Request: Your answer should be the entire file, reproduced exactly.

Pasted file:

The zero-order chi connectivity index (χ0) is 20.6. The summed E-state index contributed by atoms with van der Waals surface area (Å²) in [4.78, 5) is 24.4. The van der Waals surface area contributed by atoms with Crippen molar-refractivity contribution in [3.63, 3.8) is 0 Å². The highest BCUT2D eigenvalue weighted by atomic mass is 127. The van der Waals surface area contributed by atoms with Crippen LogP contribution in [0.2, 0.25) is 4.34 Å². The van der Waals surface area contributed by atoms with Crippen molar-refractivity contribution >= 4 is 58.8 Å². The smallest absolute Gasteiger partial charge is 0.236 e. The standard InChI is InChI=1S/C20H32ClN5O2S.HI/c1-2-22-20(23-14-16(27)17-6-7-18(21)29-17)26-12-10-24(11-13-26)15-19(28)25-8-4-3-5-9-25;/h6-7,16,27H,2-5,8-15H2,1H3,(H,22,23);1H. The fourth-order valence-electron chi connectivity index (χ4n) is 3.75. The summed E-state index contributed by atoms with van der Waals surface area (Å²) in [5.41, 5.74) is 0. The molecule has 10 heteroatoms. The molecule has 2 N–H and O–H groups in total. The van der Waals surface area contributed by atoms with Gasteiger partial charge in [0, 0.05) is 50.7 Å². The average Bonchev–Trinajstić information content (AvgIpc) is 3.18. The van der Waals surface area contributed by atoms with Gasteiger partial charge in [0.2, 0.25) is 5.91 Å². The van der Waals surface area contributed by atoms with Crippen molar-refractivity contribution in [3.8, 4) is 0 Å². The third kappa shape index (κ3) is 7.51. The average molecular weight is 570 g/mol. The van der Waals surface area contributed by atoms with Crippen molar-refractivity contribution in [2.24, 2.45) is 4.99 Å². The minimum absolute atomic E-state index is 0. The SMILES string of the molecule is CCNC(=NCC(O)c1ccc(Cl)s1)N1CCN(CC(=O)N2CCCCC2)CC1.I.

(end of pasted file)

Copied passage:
The zero-order chi connectivity index (χ0) is 20.6. The summed E-state index contributed by atoms with van der Waals surface area (Å²) in [4.78, 5) is 24.4. The van der Waals surface area contributed by atoms with Crippen molar-refractivity contribution in [3.63, 3.8) is 0 Å². The highest BCUT2D eigenvalue weighted by atomic mass is 127. The van der Waals surface area contributed by atoms with Crippen LogP contribution in [0.2, 0.25) is 4.34 Å². The van der Waals surface area contributed by atoms with Crippen molar-refractivity contribution >= 4 is 58.8 Å². The smallest absolute Gasteiger partial charge is 0.236 e. The standard InChI is InChI=1S/C20H32ClN5O2S.HI/c1-2-22-20(23-14-16(27)17-6-7-18(21)29-17)26-12-10-24(11-13-26)15-19(28)25-8-4-3-5-9-25;/h6-7,16,27H,2-5,8-15H2,1H3,(H,22,23);1H. The fourth-order valence-electron chi connectivity index (χ4n) is 3.75. The summed E-state index contributed by atoms with van der Waals surface area (Å²) in [5.41, 5.74) is 0. The molecule has 10 heteroatoms. The molecule has 2 N–H and O–H groups in total. The van der Waals surface area contributed by atoms with Gasteiger partial charge in [0, 0.05) is 50.7 Å². The average Bonchev–Trinajstić information content (AvgIpc) is 3.18. The van der Waals surface area contributed by atoms with Gasteiger partial charge in [0.2, 0.25) is 5.91 Å². The van der Waals surface area contributed by atoms with Crippen molar-refractivity contribution in [3.8, 4) is 0 Å². The third kappa shape index (κ3) is 7.51. The average molecular weight is 570 g/mol. The van der Waals surface area contributed by atoms with Crippen molar-refractivity contribution in [2.24, 2.45) is 4.99 Å². The minimum absolute atomic E-state index is 0. The SMILES string of the molecule is CCNC(=NCC(O)c1ccc(Cl)s1)N1CCN(CC(=O)N2CCCCC2)CC1.I.